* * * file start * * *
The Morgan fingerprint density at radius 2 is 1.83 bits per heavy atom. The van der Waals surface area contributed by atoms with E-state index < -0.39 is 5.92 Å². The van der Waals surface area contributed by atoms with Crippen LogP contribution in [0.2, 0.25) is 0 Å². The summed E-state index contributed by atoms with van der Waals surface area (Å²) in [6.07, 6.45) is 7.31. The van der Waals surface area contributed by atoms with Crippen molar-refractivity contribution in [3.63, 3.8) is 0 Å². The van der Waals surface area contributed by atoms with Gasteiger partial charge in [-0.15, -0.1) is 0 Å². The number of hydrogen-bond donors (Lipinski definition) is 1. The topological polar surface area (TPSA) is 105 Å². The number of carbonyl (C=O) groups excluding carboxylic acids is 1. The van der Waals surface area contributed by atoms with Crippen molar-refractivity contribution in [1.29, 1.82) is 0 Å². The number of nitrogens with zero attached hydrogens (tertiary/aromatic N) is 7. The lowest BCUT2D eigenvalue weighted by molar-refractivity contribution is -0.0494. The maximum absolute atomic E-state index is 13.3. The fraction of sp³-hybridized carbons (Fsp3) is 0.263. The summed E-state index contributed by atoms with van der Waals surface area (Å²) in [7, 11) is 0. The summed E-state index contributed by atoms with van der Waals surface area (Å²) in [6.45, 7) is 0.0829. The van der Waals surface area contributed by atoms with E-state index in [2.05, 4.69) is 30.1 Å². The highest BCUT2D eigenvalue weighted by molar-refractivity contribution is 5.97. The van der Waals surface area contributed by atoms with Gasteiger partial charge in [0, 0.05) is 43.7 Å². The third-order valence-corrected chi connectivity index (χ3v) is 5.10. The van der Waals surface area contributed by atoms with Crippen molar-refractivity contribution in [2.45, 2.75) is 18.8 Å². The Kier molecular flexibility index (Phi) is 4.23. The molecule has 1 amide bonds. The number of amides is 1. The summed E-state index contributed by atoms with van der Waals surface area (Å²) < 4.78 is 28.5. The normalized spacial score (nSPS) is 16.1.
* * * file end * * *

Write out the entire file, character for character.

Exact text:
The Morgan fingerprint density at radius 2 is 1.83 bits per heavy atom. The van der Waals surface area contributed by atoms with E-state index < -0.39 is 5.92 Å². The van der Waals surface area contributed by atoms with Crippen LogP contribution in [0.2, 0.25) is 0 Å². The summed E-state index contributed by atoms with van der Waals surface area (Å²) in [6.07, 6.45) is 7.31. The van der Waals surface area contributed by atoms with Crippen molar-refractivity contribution in [3.63, 3.8) is 0 Å². The van der Waals surface area contributed by atoms with Gasteiger partial charge in [-0.15, -0.1) is 0 Å². The number of hydrogen-bond donors (Lipinski definition) is 1. The topological polar surface area (TPSA) is 105 Å². The number of carbonyl (C=O) groups excluding carboxylic acids is 1. The van der Waals surface area contributed by atoms with Crippen molar-refractivity contribution in [1.29, 1.82) is 0 Å². The number of nitrogens with zero attached hydrogens (tertiary/aromatic N) is 7. The lowest BCUT2D eigenvalue weighted by molar-refractivity contribution is -0.0494. The maximum absolute atomic E-state index is 13.3. The fraction of sp³-hybridized carbons (Fsp3) is 0.263. The summed E-state index contributed by atoms with van der Waals surface area (Å²) in [7, 11) is 0. The summed E-state index contributed by atoms with van der Waals surface area (Å²) in [6.45, 7) is 0.0829. The van der Waals surface area contributed by atoms with E-state index in [2.05, 4.69) is 30.1 Å². The highest BCUT2D eigenvalue weighted by molar-refractivity contribution is 5.97. The van der Waals surface area contributed by atoms with Gasteiger partial charge in [0, 0.05) is 43.7 Å². The third-order valence-corrected chi connectivity index (χ3v) is 5.10. The van der Waals surface area contributed by atoms with Crippen molar-refractivity contribution in [2.45, 2.75) is 18.8 Å². The Kier molecular flexibility index (Phi) is 4.23. The molecule has 1 amide bonds. The number of amides is 1. The summed E-state index contributed by atoms with van der Waals surface area (Å²) < 4.78 is 28.5. The normalized spacial score (nSPS) is 16.1.